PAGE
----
- Associated Press - Wednesday, January 15, 2014

TOPEKA, Kan. (AP) - Top prosecutors on Wednesday urged a Kansas Senate committee to take a harder stance on certain murder sentences, including increasing the penalty for premeditated first-degree murder.

The proposal heard by the Senate Judiciary Committee was a byproduct of debates held in September when legislators met in a special session to rewrite the state’s “Hard 50” prison term, a life sentence with a mandatory 50 years before becoming eligible for parole, to bring the state law in line with a June U.S. Supreme Court ruling.

Legislators are now considering further revisions that would elevate the presumptive sentence for premeditated first-degree murder from 25 years to life to the “Hard 50.” But judges would have the discretion to lower the mandatory time before a defendant is eligible for parole.

Unlike the “Hard 50” law amended by legislators last fall, jurors would only decide if a defendant is guilty of the crime, but would not determine the sentence. The changes would apply to charges filed after July 1, the date legislators set for the law to take effect.

Attorney General Derek Schmidt testified in support of the change, saying it provided certainty to victims by guaranteeing convicted defendants would serve long sentences for their crimes.

“It’s the right thing to do for a number of reasons,” he said.

Jennifer Roth of the Kansas Association of Criminal and Defense Attorneys told the committee that changing the law, while constitutional, could result in more and longer court cases. She said with the 50-year minimum, defense attorneys would no longer have a lighter 25-year sentence available to negotiate a plea agreement with prosecutors as is the case under the current “Hard 50” scheme.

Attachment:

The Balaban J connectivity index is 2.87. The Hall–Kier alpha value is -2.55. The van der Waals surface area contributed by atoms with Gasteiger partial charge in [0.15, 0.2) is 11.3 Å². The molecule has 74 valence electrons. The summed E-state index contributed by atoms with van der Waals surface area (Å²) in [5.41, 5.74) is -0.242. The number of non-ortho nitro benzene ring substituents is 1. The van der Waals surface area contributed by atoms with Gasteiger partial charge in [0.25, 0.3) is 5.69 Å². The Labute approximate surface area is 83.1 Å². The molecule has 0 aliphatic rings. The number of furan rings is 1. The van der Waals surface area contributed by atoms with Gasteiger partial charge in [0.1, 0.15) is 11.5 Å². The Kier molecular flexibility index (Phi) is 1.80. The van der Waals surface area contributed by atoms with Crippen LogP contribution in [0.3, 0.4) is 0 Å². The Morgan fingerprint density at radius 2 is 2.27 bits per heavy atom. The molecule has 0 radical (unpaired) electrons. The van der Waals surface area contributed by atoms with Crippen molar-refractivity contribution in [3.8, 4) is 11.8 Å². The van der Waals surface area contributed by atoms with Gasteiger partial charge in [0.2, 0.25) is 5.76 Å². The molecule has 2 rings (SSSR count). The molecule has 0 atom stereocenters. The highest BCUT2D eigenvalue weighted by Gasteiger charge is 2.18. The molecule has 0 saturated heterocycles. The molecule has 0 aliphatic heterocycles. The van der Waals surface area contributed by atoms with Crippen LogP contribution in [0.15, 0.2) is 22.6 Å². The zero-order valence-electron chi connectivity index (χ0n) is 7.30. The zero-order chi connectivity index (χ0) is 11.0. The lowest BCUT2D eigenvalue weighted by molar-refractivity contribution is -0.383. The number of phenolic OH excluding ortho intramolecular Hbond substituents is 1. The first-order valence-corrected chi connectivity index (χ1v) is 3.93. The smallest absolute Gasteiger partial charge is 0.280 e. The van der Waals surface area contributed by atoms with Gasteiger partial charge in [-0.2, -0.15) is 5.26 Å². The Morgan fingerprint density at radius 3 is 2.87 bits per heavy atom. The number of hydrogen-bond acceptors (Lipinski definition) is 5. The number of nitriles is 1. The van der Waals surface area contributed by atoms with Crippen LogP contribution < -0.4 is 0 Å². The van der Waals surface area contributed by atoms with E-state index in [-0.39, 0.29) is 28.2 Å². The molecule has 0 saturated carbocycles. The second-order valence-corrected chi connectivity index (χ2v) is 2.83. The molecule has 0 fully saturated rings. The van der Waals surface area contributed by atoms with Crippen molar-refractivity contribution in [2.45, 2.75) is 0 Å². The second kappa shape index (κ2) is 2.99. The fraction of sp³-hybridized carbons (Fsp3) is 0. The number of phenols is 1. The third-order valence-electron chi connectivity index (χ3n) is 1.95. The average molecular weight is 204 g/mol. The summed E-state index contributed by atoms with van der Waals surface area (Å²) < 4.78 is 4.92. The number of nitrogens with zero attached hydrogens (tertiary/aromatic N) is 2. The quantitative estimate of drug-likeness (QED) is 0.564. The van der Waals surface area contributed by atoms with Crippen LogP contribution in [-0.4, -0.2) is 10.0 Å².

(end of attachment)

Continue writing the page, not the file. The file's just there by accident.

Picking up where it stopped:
She said changing the minimum presumptive sentence was an unnecessary policy choice.

“I don’t believe we’ve been presented any evidence that the ‘Hard 25’ isn’t working,” she said.

The committee also heard testimony on changing the sentence for attempted capital murder to life without parole eligibility for 25 years, an increase from the current 12-year term. Schmidt said the office decided to pursue the change after reviewing all murder sentences during and since the September special session.

The former senator said that it made little sense that there was such a glaring sentence difference between conviction for capital murder and attempted capital murder, especially if intent to harm is proven.

“That’s what we seek to rectify,” Schmidt said.

Legislators heard no opposition to the capital punishment proposal. The committee is expected to review both measures and send them to the full Senate for debate in the coming weeks.

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